A concise, illustrated definition of a rim joist, an integral part of a floor’s skeletal structure
In today’s platform-frame house construction, beneath the subflooring, a series of floor joists, usually 2-by-8 or larger lumber set on edge and spaced every 16 inches, provides support for the floor.
Along the outer foundation walls, the ends of these joists rest on a sill plate and are capped by a rim joist (also known as a band joist or header joist) that is nailed to their ends. It keeps the joists true and provides a flat surface for backing the edge of subflooring and the base of exterior siding. In effect, it completes the “box” of a floor’s structure.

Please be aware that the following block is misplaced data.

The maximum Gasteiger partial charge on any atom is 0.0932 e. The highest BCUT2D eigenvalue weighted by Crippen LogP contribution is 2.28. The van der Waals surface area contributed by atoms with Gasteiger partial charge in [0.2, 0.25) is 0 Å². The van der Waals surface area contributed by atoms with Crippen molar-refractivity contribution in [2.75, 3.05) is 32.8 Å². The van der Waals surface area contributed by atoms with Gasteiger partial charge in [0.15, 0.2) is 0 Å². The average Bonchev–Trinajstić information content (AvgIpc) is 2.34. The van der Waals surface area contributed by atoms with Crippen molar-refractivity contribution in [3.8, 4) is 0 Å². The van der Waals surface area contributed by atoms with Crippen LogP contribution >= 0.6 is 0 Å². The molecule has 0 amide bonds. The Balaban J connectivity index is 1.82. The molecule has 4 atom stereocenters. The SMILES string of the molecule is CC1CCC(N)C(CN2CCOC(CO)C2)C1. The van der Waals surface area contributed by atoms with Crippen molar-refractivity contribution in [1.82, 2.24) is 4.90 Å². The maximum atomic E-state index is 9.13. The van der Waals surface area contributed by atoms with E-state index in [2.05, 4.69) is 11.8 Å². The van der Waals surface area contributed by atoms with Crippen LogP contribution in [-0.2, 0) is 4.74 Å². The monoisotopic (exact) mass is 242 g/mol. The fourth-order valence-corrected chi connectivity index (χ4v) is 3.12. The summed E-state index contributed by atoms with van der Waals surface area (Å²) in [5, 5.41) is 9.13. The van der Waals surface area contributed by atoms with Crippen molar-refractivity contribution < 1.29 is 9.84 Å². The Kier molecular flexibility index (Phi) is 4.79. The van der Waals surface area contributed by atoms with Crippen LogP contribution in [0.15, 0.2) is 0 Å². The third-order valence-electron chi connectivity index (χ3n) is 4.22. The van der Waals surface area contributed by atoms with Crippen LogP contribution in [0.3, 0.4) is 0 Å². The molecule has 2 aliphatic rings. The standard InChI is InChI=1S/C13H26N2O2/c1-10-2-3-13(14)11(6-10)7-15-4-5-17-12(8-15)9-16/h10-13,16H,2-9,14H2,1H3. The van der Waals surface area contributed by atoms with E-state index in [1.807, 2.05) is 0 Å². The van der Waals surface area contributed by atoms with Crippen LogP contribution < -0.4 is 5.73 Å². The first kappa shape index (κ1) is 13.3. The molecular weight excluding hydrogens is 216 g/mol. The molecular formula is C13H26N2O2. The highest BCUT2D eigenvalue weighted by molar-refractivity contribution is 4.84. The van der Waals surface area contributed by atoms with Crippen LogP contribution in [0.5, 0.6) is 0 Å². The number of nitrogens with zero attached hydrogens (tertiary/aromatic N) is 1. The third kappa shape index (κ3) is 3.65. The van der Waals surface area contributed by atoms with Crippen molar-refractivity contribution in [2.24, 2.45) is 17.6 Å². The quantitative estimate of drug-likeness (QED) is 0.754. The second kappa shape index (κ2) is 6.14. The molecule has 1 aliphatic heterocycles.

Just as the gist of an argument or question is its base or foundation, so a joist is the base for a house. The word “joist” is a latter form of the Middle English and Old French word giste, meaning “place of rest.” As early as the 13th century, it indicated a timber on which floor boards or ceiling laths were nailed.